Combined Effects of a Changing Climate Drive Mountain Pine Beetle Outbreaks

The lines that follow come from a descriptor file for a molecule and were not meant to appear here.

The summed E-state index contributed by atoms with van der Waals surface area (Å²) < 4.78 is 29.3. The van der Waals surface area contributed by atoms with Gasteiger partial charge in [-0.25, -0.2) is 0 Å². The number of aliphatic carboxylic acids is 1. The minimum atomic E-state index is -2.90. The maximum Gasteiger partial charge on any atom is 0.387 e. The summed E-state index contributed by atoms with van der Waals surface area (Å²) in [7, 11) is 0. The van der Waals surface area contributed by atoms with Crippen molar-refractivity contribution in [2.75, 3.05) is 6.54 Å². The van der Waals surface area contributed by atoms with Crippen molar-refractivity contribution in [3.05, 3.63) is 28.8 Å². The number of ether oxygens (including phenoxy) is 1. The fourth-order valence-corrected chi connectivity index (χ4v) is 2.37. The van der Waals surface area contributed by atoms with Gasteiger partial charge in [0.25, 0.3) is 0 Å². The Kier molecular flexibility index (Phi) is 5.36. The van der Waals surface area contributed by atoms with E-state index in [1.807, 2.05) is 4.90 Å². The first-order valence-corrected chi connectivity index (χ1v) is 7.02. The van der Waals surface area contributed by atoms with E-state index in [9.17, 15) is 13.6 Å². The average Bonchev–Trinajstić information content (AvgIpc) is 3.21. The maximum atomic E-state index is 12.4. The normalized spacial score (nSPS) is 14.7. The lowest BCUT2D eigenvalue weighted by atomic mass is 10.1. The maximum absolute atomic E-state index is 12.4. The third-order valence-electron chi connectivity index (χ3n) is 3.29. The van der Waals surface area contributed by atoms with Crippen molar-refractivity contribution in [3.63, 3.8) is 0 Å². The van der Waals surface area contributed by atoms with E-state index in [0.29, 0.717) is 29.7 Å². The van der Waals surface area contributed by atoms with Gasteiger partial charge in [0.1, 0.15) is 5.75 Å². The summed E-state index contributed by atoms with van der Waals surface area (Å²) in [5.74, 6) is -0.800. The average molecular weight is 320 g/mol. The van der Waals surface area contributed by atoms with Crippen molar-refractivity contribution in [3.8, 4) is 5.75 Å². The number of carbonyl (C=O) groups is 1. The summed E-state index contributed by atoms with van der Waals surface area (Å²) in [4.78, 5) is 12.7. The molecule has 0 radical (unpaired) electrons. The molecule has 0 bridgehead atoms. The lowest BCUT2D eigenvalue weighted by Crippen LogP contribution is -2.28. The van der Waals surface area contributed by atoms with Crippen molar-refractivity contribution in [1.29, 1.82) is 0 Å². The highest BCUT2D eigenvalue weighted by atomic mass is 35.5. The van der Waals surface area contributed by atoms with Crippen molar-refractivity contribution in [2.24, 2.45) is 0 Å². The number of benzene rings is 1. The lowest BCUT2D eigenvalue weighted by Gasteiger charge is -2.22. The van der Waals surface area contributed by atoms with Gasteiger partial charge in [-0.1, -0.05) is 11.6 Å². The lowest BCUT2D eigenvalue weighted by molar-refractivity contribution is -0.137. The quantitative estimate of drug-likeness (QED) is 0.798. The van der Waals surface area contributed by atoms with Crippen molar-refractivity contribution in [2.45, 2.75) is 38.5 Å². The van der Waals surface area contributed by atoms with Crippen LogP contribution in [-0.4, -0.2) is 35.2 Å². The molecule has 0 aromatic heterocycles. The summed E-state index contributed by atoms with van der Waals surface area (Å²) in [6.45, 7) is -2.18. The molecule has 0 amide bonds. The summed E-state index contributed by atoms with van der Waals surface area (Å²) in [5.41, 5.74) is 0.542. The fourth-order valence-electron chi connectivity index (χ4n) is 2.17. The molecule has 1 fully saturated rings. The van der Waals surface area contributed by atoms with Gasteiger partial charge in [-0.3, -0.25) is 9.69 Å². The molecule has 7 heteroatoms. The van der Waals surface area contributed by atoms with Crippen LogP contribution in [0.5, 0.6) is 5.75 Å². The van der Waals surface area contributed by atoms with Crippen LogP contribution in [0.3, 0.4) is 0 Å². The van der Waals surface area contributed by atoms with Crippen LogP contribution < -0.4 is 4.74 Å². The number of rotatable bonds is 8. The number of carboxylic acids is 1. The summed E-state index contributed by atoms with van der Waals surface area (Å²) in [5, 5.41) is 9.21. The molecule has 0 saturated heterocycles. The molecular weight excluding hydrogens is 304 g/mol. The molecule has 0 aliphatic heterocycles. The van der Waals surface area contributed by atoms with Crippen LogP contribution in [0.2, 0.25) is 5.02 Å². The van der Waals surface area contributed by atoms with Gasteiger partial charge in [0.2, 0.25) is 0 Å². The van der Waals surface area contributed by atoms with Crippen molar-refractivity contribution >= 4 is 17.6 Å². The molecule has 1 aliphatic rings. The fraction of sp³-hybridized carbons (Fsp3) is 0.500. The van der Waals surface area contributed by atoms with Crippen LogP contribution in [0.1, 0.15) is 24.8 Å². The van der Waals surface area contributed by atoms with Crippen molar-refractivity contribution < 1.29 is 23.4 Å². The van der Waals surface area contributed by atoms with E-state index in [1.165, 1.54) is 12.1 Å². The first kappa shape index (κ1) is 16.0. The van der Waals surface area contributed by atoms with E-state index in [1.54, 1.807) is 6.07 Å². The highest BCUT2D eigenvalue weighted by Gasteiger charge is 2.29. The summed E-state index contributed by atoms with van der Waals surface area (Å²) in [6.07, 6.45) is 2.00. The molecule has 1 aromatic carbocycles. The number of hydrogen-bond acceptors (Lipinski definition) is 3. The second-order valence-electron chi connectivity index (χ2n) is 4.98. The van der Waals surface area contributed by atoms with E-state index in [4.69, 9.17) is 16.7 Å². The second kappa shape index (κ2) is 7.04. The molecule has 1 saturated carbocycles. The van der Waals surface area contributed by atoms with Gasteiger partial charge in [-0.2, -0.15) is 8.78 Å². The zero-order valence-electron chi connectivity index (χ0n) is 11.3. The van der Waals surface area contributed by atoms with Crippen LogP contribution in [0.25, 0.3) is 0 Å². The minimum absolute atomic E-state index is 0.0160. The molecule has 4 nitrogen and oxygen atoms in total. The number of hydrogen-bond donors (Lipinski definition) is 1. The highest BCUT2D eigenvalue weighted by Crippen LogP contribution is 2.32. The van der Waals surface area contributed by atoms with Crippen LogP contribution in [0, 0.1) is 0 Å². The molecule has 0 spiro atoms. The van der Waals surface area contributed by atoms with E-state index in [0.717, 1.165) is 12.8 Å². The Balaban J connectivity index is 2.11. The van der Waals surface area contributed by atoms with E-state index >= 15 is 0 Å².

Despite its tiny size, the mountain pine beetle (MPB)is responsible for tree mortality across millions of acres in western North America, resulting in a transfer of carbon that exceeds that of fire-caused tree mortality. The MPB's survival and success is directly linked to evolved physiological adaptations that allow them to survive excessive heat and cold in their habitat beneath the bark of pine trees. For example, they produce antifreeze compounds to survive cold temperature and only grow when temperatures reach critical warm thresholds. These adaptations, which vary depending on the elevation and latitude of the forest, promote population survival. While MPB can exist at low levels for years in a forest, population growth to the outbreak stage requires "triggers," in addition to an excessive amount of food in the form of relatively large pine trees across large landscapes. Favorable temperature and reduced precipitation that stresses host trees and their ability to ward off a MPB attack have triggered outbreaks in recent years. No single factor is responsible in all forests, but instead it involves some combination of warming winter and summer temperatures, severe drought and host tree resistance, in addition to landscapes of suitable pine trees. Although MPB success is based on evolved physiological adaptations, not all populations of MPB across the western U.S. may be able to take advantage of continued increases in temperature. Field-validated models that describe the intricate temperature-dependent processes that foster MPB success allow scientists to predict forest vulnerability in a changing climate.
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